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Front Neurosci. 2013 May 27;7:40. doi: 10.3389/fnins.2013.00040. eCollection 2013.

Time, self, and intertemporal choice.

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  • 1Institut Jean Nicod, UMR 8129 CNRS, Institut d'Étude de la Cognition, Ecole Normale Supérieure - Ecole des Hautes Etudes en Sciences Sociales , Paris , France ; Laboratory of Cognitive Neuroscience, INSERM U960, Institut d'Étude de la Cognition, Ecole Normale Supérieure , Paris , France.


Neuroscientific studies of intertemporal choice (IC) have focused mainly on the neural representation of self-control mechanisms and valuation. This reflects what has been considered as the core of the IC phenomenon. The claim of this paper is that deviations from exponential reward discounting as a function of time might be fully accounted for by the deviation of subjective time from calendar time. This claim is based on evidence that specificities of time perception can modulate discounting. Consequently, time perception is fundamental to IC and it is crucial to understand the mechanisms underlying time processing in different situations; to investigate when human time perception differs from time as represented by the calendar metric system; and to study how time perception predicts choices. This paper surveys the recent literature on time perception in order to discuss the measuring of IC through time-perception specificities. The notion of self is also discussed within this temporal perspective. If time perception modulates discounting, and time perception is related to self, the relationship between self and time perception becomes a new path to be explored in the IC studies.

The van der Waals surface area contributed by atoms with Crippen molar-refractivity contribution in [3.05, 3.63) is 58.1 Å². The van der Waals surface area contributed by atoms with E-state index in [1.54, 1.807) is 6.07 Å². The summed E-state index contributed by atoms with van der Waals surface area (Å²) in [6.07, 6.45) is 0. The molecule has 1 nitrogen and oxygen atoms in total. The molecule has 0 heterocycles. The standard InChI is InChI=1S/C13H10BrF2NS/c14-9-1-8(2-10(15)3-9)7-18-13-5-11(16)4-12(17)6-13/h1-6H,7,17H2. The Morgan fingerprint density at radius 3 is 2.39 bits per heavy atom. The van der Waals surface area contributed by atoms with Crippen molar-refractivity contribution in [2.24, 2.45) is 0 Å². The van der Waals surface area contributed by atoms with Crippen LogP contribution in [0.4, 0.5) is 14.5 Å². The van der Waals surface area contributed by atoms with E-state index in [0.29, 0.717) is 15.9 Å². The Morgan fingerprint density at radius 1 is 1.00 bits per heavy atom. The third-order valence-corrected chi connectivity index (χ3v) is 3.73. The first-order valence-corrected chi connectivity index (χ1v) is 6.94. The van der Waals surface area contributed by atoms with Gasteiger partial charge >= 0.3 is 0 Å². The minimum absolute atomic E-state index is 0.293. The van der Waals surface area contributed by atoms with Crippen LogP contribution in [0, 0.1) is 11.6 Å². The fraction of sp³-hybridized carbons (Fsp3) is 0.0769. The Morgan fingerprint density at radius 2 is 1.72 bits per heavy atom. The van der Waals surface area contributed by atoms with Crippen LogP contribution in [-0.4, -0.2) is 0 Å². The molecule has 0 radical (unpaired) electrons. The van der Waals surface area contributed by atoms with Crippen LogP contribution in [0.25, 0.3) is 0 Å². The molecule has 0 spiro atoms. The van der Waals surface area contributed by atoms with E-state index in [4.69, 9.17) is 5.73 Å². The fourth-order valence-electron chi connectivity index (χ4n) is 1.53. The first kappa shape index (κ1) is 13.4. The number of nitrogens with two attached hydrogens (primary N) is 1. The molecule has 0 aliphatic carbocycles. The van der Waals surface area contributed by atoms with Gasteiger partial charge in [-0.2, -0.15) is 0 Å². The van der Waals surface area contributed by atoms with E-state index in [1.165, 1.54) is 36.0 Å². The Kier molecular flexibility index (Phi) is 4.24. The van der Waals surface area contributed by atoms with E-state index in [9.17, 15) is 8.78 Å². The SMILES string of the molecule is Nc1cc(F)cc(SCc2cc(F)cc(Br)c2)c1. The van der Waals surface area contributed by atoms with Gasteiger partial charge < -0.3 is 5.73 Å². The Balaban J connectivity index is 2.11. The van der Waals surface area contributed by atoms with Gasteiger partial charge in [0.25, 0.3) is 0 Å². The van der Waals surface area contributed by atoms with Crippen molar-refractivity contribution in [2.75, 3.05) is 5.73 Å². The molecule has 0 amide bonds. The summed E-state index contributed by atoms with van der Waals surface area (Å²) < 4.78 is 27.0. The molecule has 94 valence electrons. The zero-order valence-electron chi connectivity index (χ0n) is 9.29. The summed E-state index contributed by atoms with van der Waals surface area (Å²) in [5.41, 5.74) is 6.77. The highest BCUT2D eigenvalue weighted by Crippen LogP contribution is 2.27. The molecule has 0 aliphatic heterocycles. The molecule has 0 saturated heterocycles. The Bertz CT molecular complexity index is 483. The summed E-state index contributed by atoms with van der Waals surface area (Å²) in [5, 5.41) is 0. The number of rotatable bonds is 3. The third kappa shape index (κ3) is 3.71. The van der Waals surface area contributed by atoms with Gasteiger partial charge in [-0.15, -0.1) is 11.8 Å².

discounting; human time perception; self-referential processing

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